Tend to agree that this topic has been covered many many times on here , and all the info you think you might need is in those threads .
If you 'reduced down' some of the more general descriptions/discussion to specific behaviours then possibly yes, (I know there's some good postings related to the area) - that's essentially what I'm asking about.

ps. I know there's the possibility (with any trader) that they're 'not good enough', and I'm more than aware that could apply to me. But this has been a refreshing project since I originally posted, for my mindset and trading experience. I've even managed to not let some 'potholes' affect me recently, which in the past would have stopped me. I've traded long enough to know whether I'm any good at the meat and drink of the trading process, so that's not my main worry - my psychology has been though at times, and that is what I'm currently dedicated to working on. So far, so positive.

User avatar
gutuami
Posts: 1559
Joined: Wed Apr 15, 2009 4:06 pm

Tue Sep 12, 2017 12:06 am

there are two quotes that I like a lot:
1. If you keep on doing what you’ve always done, you will keep getting what you’ve always gotten
2. Whether you think you can, or you think you can't--you're right.
― Henry Ford

Derek27
Posts: 2002
Joined: Wed Aug 30, 2017 11:44 am
Location: UK

Tue Sep 12, 2017 12:38 am

Whenever I've been through a bad trading patch, the one thing that keeps my confidence up is looking at my accounts.

I've had the odd losing month, but never a losing quarter, nevermind year, which makes me feel I've been here before but still ended the year with a worthwhile profit.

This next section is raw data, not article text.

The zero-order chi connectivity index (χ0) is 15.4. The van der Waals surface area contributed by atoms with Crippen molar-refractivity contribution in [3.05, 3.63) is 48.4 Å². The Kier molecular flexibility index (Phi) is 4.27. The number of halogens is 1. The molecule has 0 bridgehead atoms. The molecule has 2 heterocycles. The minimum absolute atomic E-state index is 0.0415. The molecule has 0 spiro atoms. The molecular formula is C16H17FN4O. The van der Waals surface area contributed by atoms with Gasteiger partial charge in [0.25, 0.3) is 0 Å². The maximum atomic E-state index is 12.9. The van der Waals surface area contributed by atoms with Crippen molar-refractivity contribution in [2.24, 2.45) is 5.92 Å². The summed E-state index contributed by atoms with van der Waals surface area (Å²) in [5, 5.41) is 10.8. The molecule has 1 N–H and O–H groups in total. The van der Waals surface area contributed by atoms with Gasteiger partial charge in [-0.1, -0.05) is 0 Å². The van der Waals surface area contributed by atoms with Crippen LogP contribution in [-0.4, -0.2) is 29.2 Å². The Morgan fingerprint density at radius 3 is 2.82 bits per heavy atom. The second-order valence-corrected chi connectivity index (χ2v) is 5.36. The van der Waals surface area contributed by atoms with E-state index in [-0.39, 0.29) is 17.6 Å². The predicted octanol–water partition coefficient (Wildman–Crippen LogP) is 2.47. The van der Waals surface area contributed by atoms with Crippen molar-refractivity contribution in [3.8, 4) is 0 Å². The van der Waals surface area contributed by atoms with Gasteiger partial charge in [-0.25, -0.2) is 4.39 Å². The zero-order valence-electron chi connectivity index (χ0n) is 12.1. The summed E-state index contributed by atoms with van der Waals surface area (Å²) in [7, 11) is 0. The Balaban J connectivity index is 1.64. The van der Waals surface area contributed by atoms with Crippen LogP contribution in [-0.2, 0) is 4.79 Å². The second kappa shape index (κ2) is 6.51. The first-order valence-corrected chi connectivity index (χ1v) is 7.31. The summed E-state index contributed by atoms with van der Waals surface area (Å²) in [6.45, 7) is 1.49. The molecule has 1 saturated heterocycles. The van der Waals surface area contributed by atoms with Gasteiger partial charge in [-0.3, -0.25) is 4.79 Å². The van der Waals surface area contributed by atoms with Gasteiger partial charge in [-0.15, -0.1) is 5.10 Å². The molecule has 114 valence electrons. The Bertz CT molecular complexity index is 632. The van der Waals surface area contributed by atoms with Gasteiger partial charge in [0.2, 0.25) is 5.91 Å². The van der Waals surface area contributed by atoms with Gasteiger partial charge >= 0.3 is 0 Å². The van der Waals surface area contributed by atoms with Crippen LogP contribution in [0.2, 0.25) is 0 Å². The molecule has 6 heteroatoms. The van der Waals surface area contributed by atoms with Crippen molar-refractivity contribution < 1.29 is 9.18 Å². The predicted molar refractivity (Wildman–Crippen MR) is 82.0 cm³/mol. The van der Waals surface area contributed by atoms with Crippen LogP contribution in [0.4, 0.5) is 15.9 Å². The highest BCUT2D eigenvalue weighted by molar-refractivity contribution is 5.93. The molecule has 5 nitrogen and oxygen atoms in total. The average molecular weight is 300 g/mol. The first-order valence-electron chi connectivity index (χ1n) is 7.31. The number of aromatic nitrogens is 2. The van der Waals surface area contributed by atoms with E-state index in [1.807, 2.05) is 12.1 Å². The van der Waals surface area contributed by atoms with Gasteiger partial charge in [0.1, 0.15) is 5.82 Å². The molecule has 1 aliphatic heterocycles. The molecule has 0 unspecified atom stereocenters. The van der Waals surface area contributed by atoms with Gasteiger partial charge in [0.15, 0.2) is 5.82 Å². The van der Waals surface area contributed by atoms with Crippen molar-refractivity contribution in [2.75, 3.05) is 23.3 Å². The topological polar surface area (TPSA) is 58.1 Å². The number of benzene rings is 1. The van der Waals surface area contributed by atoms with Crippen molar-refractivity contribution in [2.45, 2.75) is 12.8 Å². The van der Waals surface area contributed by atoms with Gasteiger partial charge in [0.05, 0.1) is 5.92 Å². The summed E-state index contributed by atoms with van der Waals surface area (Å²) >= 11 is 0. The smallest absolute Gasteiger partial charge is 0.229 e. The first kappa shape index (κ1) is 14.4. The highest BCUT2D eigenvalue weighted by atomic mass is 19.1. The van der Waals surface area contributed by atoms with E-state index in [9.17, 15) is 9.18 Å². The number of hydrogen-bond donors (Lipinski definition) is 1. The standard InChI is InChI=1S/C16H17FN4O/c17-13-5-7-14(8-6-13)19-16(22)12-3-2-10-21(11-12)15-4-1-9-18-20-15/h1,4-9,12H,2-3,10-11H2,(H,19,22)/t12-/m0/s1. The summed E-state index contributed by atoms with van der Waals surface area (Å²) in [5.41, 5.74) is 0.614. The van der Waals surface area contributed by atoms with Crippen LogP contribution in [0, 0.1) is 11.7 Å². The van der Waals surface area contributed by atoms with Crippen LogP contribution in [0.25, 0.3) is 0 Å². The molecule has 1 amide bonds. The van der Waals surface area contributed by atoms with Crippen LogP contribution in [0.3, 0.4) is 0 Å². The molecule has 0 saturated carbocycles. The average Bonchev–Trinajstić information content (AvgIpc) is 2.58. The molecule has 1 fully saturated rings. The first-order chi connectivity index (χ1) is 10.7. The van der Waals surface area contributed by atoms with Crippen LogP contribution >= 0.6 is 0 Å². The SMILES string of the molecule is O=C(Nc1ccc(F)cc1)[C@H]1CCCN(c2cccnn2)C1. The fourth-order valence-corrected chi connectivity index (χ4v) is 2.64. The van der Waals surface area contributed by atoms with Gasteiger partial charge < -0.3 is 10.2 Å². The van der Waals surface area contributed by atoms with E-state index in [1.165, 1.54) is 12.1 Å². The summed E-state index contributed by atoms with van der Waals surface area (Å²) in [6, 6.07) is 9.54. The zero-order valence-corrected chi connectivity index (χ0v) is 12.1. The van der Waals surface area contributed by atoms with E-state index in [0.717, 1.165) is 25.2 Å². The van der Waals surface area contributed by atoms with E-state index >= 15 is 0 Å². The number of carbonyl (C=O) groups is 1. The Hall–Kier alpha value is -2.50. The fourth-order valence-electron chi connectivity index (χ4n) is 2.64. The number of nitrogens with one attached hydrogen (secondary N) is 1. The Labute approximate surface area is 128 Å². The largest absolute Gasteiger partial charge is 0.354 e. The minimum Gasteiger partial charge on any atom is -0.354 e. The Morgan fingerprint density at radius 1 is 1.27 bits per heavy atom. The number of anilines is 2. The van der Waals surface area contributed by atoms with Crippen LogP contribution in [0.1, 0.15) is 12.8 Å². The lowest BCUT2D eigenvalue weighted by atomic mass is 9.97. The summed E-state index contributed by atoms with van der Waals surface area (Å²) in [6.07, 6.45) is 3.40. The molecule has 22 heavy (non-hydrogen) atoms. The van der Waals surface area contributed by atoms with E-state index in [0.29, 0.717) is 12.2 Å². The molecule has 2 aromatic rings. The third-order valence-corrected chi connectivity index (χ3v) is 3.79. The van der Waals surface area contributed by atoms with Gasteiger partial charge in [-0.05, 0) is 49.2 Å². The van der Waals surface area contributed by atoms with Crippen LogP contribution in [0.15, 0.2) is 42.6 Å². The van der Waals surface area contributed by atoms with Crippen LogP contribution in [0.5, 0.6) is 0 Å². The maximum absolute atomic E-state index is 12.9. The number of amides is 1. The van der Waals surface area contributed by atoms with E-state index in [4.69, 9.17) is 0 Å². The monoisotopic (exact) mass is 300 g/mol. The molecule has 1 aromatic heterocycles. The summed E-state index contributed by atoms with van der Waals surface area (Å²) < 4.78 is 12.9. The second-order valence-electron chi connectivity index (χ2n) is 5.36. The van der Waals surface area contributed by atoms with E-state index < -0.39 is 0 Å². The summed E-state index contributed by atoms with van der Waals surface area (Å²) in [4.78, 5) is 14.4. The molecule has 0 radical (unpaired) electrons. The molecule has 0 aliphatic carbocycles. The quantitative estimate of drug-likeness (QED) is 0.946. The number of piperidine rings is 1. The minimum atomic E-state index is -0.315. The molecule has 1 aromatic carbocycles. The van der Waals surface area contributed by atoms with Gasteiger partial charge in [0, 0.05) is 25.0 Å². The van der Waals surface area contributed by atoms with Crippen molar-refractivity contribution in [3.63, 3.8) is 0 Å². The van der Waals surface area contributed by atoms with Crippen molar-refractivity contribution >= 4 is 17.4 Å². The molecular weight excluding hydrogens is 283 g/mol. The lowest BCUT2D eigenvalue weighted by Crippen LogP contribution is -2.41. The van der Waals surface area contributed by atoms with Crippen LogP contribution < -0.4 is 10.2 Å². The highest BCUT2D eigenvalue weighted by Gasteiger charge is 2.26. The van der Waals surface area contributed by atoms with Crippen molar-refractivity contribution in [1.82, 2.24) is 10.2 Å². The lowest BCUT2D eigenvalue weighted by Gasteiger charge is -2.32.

If you ever reach the stage where you're making a long term loss, that's the time to either quit or trade with minimal stakes/capital until you find you're making a consistent profit again.

Bluesky
Posts: 416
Joined: Mon Sep 19, 2016 9:26 pm

Tue Sep 12, 2017 8:10 am

Derek27 wrote:
Tue Sep 12, 2017 12:38 am
If you ever reach the stage where you're making a long term loss, that's the time to either quit or trade with minimal stakes/capital until you find you're making a consistent profit again.
I like this, it can be easy to fool yourself either on the up side or down side but the bottom line doesn't lie.

stueytrader
Posts: 243
Joined: Tue Dec 15, 2015 6:47 pm

Tue Sep 12, 2017 9:25 am

gutuami wrote:
Tue Sep 12, 2017 12:06 am
there are two quotes that I like a lot:
1. If you keep on doing what you’ve always done, you will keep getting what you’ve always gotten
2. Whether you think you can, or you think you can't--you're right.
― Henry Ford
Like the quotes - for number 1 I see there's a good implicit issue of 'change'. Not easy, but perhaps essential to improving results.

stueytrader
Posts: 243
Joined: Tue Dec 15, 2015 6:47 pm

Tue Sep 12, 2017 9:28 am

Bluesky wrote:
Tue Sep 12, 2017 8:10 am
Derek27 wrote:
Tue Sep 12, 2017 12:38 am
If you ever reach the stage where you're making a long term loss, that's the time to either quit or trade with minimal stakes/capital until you find you're making a consistent profit again.
I like this, it can be easy to fool yourself either on the up side or down side but the bottom line doesn't lie.
I had about a year of profit, and I actually posted on here the question of how long is enough to judge - sadly my latest year is not in profit. But I'm aiming to revert back to the earlier year! There is something of a question of time-spans in judging success too - a piece of string kind of question, but the aim to use longer views of profit/loss is good I agree.

Post Reply

Return to “Trading Psychology”

  • Information
  • Who is online

    Users browsing this forum: No registered users and 2 guests